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Living in Cape Town means being spoiled when it comes to beautiful outside spaces. We have Table Mountain, the Forests, beaches and rivers. Quite surprisingly, we have beauty which appears in all it’s majesty within the most unexpected places. A walk down the road of our village suburb means the ability to encounter different coloured Frangipani flowers, food baking, colour, life and energy. I see people chatting as they walk to the train, or laughing as they run to the station. Children catch the train to school in the morning, and sometimes they pick flowers and leave the petals strewn on the road like a trail.

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My favourite space is the beach. The constant motion of the waves is hypnotic, and the chance to watch them approach and retreat again, in constant cycles soothes me. I learn about the patterns of life, about the new and the old, the way the earth tilts away from the sun, and about the life within life, always unfolding, shifting, transforming and evolving. I’ve learned that we are nature, matter, light and darkness, water and salt. And this knowledge brings with it a deep connection to life.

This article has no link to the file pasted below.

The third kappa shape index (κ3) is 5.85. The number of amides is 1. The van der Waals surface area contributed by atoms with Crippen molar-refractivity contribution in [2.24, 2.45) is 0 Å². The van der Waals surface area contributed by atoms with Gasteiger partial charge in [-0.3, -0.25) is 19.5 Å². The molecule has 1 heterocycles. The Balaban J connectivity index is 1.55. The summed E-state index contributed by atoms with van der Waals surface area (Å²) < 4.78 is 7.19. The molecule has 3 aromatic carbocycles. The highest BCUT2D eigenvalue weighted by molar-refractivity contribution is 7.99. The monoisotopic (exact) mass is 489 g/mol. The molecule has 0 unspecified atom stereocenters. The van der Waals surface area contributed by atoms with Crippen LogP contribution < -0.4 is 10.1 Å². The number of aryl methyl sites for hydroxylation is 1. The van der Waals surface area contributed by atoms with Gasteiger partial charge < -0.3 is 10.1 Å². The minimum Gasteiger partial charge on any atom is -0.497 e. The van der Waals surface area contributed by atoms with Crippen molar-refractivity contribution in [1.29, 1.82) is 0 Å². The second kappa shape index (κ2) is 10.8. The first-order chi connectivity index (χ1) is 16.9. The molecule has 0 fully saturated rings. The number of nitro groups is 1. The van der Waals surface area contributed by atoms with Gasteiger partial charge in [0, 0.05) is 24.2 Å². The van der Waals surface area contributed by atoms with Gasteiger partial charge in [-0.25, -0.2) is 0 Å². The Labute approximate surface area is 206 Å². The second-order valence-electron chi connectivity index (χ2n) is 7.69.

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Searching for soul

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(Image from the farside: a sheep searching for transcendence)

I love House M.D., and the social questions which get asked. It’s been interesting to explore how a doctor who asks the hard question of “Who benefits from this status quo.” can bring about debate and exploration.

The asking self is described by Whitmont as absolutely crucial. Evoking the myth of the holy grail, he explains the importance of going beyond the wastelands, dried and barren, and into a space of moistness, soul and transformation. Whitmont explains:

What matters most is the asking itself – regardless of what the answers might mean, or even whether there is an answer. (p173).

Questioning or challenging the status quo is uncomfortable though. Going beyond the given answers offers a space for creativity and transformation. And yet, in a very technocratic culture, we are taught that discomfort is to be avoided at all costs. We can take pills (which are likely to be very helpful if a person feels incapacitated and cannot manage to explore new answers without them), buy things in search of happiness and ease, or take up spiritual goals as a means of bettering ourselves. But one thing it seems we cannot do is feel anxious, angry or out of control.

A couple of years back, I read Boler’s critique of the concept of Emotional Intelligence (EQ), and her opinion that EQ values empathy and optimism, while casting anger and anxiety out of favour. I’d never been very interested in EQ. It felt quite corporate and measured, and I find HOW TO/SHOULD guides frustrating. And so I read what she said, felt grateful for the information, and then I moved on.